How to Communicate with Foundations: Clarifying Questions for Grant Fundraising

by | Jun 5, 2024 | Development/Fundraising, Grant Research, Grant Writing

 

Recently, we’ve been sharing our best tips for how to find well-suited grant prospects for your organization. But what do you do once you’ve got a list of incredible foundation prospects?

Step one is outreach. When connecting with new potential funders, you want to ask several key questions to help you craft a successful proposal and initiate a long-term funding relationship.

So today, we’ll cover the clarifying questions you should ask foundation donors before (and after) submitting a grant.

If you missed our grant research series, you can start here: 9 Expert Tips for Successful Grant Research

 

When to Approach a Foundation Fundraising Prospect

The best time to reach out to foundation prospects is before you submit a proposal. This allows you to confirm that the foundation is indeed a good funding match. It also allows you to start building relationships with program officers immediately. You can also gather vital insights about a foundation’s priorities to make your grant proposal competitive.

Common reasons to reach out to a foundation are:

  • Your research suggests the foundation is a great prospect for your organization (or a specific program or project). Now, you want to confirm that you are a good fit for the foundation’s current priorities.
  • You were advised to submit a proposal for an upcoming grant cycle. You need clarification on the process, foundation priorities, and/or materials required.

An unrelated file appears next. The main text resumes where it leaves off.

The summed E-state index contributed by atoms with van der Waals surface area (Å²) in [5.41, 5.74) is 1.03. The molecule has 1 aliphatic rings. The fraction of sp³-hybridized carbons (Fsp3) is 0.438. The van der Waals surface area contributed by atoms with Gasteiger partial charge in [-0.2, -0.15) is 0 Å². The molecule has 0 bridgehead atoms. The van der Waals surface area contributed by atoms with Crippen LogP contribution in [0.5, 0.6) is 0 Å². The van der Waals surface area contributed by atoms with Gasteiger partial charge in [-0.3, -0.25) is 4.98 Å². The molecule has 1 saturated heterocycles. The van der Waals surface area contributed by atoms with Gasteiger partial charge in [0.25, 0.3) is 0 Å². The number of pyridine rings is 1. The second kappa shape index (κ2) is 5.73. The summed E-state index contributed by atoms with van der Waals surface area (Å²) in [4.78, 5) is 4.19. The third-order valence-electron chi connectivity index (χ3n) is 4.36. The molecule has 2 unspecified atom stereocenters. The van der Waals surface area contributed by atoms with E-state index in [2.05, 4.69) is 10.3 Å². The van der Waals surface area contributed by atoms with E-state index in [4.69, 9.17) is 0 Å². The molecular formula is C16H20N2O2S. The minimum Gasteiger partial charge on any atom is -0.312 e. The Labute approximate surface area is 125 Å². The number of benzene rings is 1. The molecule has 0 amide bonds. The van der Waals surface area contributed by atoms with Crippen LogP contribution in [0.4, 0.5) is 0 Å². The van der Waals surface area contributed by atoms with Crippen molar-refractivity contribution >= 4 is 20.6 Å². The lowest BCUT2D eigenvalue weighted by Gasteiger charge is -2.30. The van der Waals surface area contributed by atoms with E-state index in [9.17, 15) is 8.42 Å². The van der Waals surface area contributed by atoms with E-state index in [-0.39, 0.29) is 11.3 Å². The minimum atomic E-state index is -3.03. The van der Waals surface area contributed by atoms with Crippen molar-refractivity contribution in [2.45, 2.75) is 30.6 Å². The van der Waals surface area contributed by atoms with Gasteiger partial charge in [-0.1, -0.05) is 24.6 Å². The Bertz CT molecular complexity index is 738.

• A natural disaster or economic crisis may affect a pending proposal. You need clarification regarding the foundation’s funding priorities.
  • You hope to submit a proposal for the foundation’s next grant cycle. Since you already have a relationship, you need to ask clarifying questions to make your proposal as competitive as possible.

In each of these cases, your goal is to get information that makes your fundraising easier and more successful.

 

How to Find the Right Foundation Contact

Reaching out to a new foundation can be nerve-wracking, especially if you do not have a personal connection (such as a referral from a board member). It helps to remember that a foundation program officer’s job is to connect with grantees. They communicate with other organizations like yours day in and day out. So, even cold outreach will likely not surprise them.

Before picking up the phone or drafting an email, however, be sure you are reaching out to the most suitable person in the foundation. Small foundations may have only one staff member, which makes the choice easier. Larger foundations may have multiple program areas, each with its own staff.

For these larger funders, you can often check out a foundation’s website or annual report to understand which program area suits your organization. You can even review the foundation’s 990-PF. Then, you’ll want to reach out to the person who is the program officer or director of that program area.

However, you can only reach out to one program area at a time. Contacting multiple staff members simultaneously can make your organization seem unfocused and disorganized. Not a great first impression!

 

Ask These Clarifying Questions to Increase Grant Success Rates

 

Questions and Language for Initial Foundation Outreach

Once you have connected with the program officer or other appropriate staff member, you will want to:

  • Confirm that the mission and programs the foundation has described publicly represent its current funding priorities or if there are upcoming changes. This is often the case when a foundation or program area has new leadership or a new strategic plan. If possible, during a meeting or call always ask the program officer to talk first so that you can adjust your description as needed.